Plex – Streaming Content to ROKU

Many home PC systems have quite a bit of media content. The media may be videos, pictures or audio. Most people would like to have easy access to the media content on the PC without having to be at the PC.

Imagine watching TV and then thinking, “Hey, I could watch that video on the PC, but I would like to watch it here on the TV.” Instead of a video, you may want to listen to a new audio file you recently found, or look at some pictures you recently copied from you camera or phone to your PC. What now?

Well, if you have a Smart TV or a Roku device, you could install Plex Media Server on your Linux system and stream the content to your TV or Roku device. Other devices which can stream from the Plex Media Server are:

  • Amazon Fire TV
  • Android
  • Apple TV
  • Chromecast devices
  • iOS
  • LG NetCast devices
  • Opera TV
  • PlayStation 3+
  • RasPlex
  • Roku devices
  • Samsung Smart TV and Bluray Players
  • Sonos devices
  • TiVo
  • Vizio Smart TV
  • Windows 8+ (includes PC and Phone)
  • Xbox 360 (Xbox One and up)

These devices can connect to the Plex Media Sever as they are or may require an added app to allow for connection and streaming ability.

NOTE: At some point, you need to create a Plex account for free. Remember the username and password you use since this will be necessary to use later.

Now, let’s get Plex installed on your Linux system. Go to https://www.plex.tv/downloads/#plex-app and select your platform in the bottom box (Computer – Linux). Then choose the “Download” button after the listing of the current Linux Plex version (currently Version 1.1.4.2757-24ffd60, September 12, 2016) which should be updated occasionally. Once the button is selected, another box will appear, as in Figure 01, to select your Linux version. Make the proper selection and then you will be prompted to Save the file or install it. Save the file if you can and place it in a folder you can access in a bit. Once the file has downloaded, then go to the folder and double-click it to start the installation.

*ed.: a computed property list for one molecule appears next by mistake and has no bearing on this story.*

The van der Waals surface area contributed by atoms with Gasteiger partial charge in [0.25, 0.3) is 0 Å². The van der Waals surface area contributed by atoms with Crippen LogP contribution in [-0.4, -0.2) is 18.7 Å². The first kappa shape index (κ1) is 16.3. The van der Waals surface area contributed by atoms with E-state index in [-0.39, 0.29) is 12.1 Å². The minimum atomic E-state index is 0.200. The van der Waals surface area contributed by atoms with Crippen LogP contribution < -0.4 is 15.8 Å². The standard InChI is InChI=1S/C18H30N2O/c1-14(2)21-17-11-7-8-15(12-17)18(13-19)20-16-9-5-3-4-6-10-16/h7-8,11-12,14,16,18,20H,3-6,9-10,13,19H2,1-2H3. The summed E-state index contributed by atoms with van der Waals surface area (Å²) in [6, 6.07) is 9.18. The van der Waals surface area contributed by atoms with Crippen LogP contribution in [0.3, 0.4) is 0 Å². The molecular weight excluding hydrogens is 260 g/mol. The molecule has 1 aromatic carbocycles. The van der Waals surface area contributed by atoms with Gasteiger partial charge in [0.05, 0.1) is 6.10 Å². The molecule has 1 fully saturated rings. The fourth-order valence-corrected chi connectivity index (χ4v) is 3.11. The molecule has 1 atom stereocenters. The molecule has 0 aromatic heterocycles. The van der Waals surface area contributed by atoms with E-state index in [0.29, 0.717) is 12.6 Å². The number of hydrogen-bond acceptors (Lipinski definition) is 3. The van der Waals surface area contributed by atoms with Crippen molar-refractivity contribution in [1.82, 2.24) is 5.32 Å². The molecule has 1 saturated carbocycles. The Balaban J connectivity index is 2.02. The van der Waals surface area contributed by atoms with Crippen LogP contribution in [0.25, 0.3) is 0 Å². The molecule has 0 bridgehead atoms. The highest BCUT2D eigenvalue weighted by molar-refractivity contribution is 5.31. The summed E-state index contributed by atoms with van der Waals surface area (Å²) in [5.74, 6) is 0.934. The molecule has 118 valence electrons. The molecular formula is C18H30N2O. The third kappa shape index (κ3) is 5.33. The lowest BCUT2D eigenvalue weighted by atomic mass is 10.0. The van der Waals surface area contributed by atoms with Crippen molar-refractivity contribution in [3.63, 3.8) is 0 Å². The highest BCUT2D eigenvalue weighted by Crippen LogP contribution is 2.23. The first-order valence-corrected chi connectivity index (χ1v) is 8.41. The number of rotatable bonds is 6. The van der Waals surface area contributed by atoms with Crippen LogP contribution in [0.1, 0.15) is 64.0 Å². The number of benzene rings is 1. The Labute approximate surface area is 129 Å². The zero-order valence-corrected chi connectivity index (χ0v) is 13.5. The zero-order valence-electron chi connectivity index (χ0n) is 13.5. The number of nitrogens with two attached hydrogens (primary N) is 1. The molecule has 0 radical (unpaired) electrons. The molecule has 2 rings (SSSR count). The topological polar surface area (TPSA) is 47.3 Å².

FIGURE 01

Once Plex is installed, you need to change the permissions used by Plex. To do this, open the file /etc/default/plexmediaserver in a text editor with root permissions (sudo nano /etc/default/plexmediaserver). Find the line “PLEX_MEDIA_SERVER=plex” and change the user “plex” to your username. At this point, reboot the PC to allow the permissions to be reset. If you have already started the Plex Media Manager, when you restart, you will have to restart the initial setup as follows after this paragraph.

After all settings are made and the system is rebooted, you can open a newly installed application called “Plex Media Manager” which opens a browser window to http://localhost:32400/web/index.html as shown in Figure 02.

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FIGURE 02

The EULA is listed and you must accept it by clicking on the “AGREE” button at the bottom. Once selected, the screen will disappear and Figure 03 will be shown.

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FIGURE 03

The screen shows a diagram of how Plex works. Click on “GOT IT!” to continue.

Figure 04 shows information about Plex Pass. Plex Pass gives more ability to your Plex Media Server such as storing your media on the Cloud for access from anywhere.

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FIGURE 04

The next item in the setup is the Server Setup. Figure 05 shows how the screen looks. The Server name can be set here as well as a check box to allow your media to be accessed from outside your local network. Once done, scroll down and click “NEXT”.

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FIGURE 05

The next option to setup the Plex Media Server, Figure 06, is to specify the location of the specific media: Movies, Music, TV Shows and Photos. Set each media type individually and specify the location of the files to be added to the Library. Once done, click “Next”.